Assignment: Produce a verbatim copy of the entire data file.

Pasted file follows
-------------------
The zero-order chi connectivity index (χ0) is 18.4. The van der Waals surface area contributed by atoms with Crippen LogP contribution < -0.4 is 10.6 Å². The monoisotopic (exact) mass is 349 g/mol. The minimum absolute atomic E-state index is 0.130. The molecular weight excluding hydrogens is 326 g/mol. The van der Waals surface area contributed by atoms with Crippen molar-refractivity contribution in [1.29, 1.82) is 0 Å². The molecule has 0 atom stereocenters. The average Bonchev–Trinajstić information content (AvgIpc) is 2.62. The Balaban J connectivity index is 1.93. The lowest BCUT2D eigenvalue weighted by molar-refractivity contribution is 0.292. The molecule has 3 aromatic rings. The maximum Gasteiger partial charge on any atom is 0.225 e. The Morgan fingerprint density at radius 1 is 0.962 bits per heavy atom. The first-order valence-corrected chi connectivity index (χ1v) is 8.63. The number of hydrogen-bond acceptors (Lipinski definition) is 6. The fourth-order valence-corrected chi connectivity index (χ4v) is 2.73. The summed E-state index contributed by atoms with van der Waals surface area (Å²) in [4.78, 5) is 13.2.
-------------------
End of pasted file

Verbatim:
The zero-order chi connectivity index (χ0) is 18.4. The van der Waals surface area contributed by atoms with Crippen LogP contribution < -0.4 is 10.6 Å². The monoisotopic (exact) mass is 349 g/mol. The minimum absolute atomic E-state index is 0.130. The molecular weight excluding hydrogens is 326 g/mol. The van der Waals surface area contributed by atoms with Crippen molar-refractivity contribution in [1.29, 1.82) is 0 Å². The molecule has 0 atom stereocenters. The average Bonchev–Trinajstić information content (AvgIpc) is 2.62. The Balaban J connectivity index is 1.93. The lowest BCUT2D eigenvalue weighted by molar-refractivity contribution is 0.292. The molecule has 3 aromatic rings. The maximum Gasteiger partial charge on any atom is 0.225 e. The Morgan fingerprint density at radius 1 is 0.962 bits per heavy atom. The first-order valence-corrected chi connectivity index (χ1v) is 8.63. The number of hydrogen-bond acceptors (Lipinski definition) is 6. The fourth-order valence-corrected chi connectivity index (χ4v) is 2.73. The summed E-state index contributed by atoms with van der Waals surface area (Å²) in [4.78, 5) is 13.2.